Dr. LoFrumento says, “It’s important to know that a hernia is not your fault and that it has nothing to do with you, your feeding, your parenting or anything else.” . If you’re desperate to get your baby to stop crying, you can try these tips until you find the one that works best for your baby
Talk to your doctor about probiotics. Some studies have shown that probiotics can relieve colic symptoms. In an Italian study of 83 infants, those who used Roetel’s cheese cried 75% less after 28 days , and those who used simethicone oil cried 25% less. Unfortunately, in another small study, researchers in Finland found no relief in symptoms after giving other probiotics to infants with painful hernias for two weeks. To try this approach, look for probiotics made specifically for infants or buy infant formula containing Lactobacillus royi. Follow your doctor’s instructions for using this beneficial bacteria. You can also ask your pediatrician to switch to a soy-based, pre-digested or hypoallergenic formula, such as Similac Alimentum.
Try your diet. If you are breastfeeding, consider eliminating dairy products or vegetables like cabbage and cauliflower that can cause bloating. Also limit your caffeine intake and consider giving up spicy foods. If your baby’s crying doesn’t improve in a few weeks, you can go back to your normal diet.
Take the gas out. Excess gas is one of the causes of colic. Put your baby’s legs to your chest for a few minutes to get rid of it. Frequent burping while breastfeeding can also help. You can also switch to a different bottle to limit the amount of air your baby inhales.
Use transportation. Take your baby and pace back and forth across the room. Researchers found that babies who were held in their arms, placed in a front carrier, or slung in a sling cried much less per day on average than those who were not held at all.
Give your baby a massage. Massage is a helpful tool to promote relaxation in infants. Stroke his back, belly, arms and legs gently and lovingly. To perfect your technique, take a class or read a book on the art of infant massage.
Take a break. New mothers often feel guilty or self-indulgent for wanting to spend time apart from their newborns. But doctors say putting your baby in a safe place, such as a crib or a baby enclosure, and walking away – even for just a few minutes – is exactly what you should do when the crying threatens to push your limits, says Dr. LoFrumento: “Even standing on the other side of a wall or door to reduce the volume of the crying can reduce the tension.” .
Why is it so important to separate yourself from the situation? There is a strong link between excessive crying and infant injury. A survey of more than 3,250 parents of babies in the Netherlands showed that more than 5 percent of parents had slapped, choked or shaken their child at least once because of crying.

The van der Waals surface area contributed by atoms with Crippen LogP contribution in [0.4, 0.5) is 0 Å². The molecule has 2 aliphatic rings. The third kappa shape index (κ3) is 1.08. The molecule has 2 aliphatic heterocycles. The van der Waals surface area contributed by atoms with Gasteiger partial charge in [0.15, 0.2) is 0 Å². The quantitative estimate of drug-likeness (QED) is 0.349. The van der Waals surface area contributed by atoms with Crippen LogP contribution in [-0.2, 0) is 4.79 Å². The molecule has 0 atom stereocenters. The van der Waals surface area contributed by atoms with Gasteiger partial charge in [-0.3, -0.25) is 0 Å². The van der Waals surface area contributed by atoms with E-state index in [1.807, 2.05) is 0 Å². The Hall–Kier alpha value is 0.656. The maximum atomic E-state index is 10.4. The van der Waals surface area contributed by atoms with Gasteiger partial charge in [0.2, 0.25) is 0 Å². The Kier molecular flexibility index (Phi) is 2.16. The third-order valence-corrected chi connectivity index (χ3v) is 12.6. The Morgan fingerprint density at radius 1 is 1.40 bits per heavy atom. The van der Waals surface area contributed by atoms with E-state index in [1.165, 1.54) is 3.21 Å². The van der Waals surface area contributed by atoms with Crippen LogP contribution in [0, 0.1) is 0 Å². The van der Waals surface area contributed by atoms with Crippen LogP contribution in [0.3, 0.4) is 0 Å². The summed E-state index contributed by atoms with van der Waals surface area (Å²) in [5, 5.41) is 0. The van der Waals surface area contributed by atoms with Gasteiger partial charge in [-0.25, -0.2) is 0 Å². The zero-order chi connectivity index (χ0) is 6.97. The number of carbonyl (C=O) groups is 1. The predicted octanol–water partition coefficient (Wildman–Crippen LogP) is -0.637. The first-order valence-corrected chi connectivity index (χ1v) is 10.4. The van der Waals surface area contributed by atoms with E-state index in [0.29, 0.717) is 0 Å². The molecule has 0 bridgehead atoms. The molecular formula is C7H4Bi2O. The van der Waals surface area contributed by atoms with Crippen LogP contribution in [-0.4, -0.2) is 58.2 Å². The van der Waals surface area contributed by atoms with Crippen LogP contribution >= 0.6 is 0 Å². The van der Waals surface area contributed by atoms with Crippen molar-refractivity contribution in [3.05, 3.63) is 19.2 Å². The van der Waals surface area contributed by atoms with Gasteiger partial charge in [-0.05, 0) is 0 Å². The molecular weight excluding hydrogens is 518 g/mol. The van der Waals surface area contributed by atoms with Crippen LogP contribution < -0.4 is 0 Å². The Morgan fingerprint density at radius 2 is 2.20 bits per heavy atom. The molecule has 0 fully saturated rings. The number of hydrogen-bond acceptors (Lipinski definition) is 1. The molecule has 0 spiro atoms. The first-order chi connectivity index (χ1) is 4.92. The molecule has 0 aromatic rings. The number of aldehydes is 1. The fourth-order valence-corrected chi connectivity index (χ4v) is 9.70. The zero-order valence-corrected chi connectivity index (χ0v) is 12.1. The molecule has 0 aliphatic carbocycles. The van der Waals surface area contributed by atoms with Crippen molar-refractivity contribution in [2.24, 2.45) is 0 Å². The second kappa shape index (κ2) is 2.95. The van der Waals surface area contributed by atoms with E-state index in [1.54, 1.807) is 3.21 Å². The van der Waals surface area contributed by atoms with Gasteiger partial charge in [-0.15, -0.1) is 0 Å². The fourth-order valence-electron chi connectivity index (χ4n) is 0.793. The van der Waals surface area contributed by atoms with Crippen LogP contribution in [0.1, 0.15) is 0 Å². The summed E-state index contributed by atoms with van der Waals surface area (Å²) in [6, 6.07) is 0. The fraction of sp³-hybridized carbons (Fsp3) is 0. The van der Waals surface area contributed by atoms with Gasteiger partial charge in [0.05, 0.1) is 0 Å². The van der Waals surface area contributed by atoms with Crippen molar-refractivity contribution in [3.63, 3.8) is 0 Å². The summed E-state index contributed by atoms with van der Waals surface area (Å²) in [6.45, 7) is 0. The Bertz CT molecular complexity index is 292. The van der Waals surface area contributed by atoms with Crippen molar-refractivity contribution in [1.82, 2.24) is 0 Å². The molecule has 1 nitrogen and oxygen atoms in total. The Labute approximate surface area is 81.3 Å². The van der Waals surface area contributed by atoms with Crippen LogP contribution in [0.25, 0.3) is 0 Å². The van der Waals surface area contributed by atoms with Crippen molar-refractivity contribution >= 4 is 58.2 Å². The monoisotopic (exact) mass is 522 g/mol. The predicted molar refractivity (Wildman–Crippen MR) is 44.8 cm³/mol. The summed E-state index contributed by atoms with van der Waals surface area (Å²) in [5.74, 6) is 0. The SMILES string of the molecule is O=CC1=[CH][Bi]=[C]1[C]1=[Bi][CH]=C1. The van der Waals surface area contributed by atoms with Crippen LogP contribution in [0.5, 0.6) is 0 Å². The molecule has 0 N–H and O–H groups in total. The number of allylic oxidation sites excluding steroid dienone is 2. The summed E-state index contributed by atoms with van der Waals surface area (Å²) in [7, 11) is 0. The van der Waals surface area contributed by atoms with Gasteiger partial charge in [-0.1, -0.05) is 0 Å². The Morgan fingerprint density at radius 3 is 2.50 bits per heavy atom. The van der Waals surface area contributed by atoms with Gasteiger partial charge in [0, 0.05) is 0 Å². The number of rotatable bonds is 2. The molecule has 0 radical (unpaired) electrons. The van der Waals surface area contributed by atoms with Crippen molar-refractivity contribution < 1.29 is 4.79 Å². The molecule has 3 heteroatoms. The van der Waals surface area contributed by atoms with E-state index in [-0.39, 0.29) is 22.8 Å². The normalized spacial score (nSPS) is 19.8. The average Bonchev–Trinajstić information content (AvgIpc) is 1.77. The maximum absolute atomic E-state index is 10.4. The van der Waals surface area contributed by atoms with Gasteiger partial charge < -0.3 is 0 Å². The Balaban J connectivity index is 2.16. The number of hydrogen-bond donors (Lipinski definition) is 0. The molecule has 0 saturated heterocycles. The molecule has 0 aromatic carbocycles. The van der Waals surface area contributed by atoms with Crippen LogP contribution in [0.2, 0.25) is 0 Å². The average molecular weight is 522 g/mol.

Check out hernia support groups in person or online. Connect with moms’ groups so you don’t feel alone. “It’s easy to convince yourself that you’re the only one, that you have a problem, that people think you’re a bad parent because you can’t get your baby to stop crying,” says Laura Jana, M.D., co-author of “Bringing Your Newborn Home” with the American Academy of Pediatrics. “Getting support keeps your head above water and allows you to keep some distance and a little bit of foresight.”
Beware of over-the-counter products. Bryan Vartabedian, M.D., author of the book Colic Solved, is not a fan of gripe water, a generic term for a variety of folkloric, naturopathic liquid drops. Small doses of anti-gas drops like Mylicon may not help or hurt, says Dr. Vatabedian.
Consider professional help. Crying and fatigue can trigger marital pain, postpartum depression, breastfeeding failure, abuse, excessive doctor visits, overuse of baby medications, smoking, car accidents, and possibly obesity because you make bad food decisions when you’re too tired,” says Dr. Karp. . So, consider consulting with your doctor about a mental health professional who can help you deal with the effects of a crying baby.
The bottom line.
Maureen Keefe, RN, PhD, founder of Picky Baby Clinic in Denver, Colorado, and Charleston, South Carolina, says parents tend to give up on ways to stop crying too soon. She notes that you have to stick with the intervention for five minutes to get the most benefit. If your baby is still crying after five minutes, don’t get discouraged; just take the next strategy.
Hernias are just as difficult for parents as they are for children, so it’s important to take care of yourself during this difficult time, too. “Accept your feelings of anger, resentment and sometimes even rage,” says Stephanie Mihalas, Ph.D., a licensed psychologist and founder of the Child, Adolescent and Family Psychological Services Center in Los Angeles. Such feelings are normal, as long as you don’t act on them.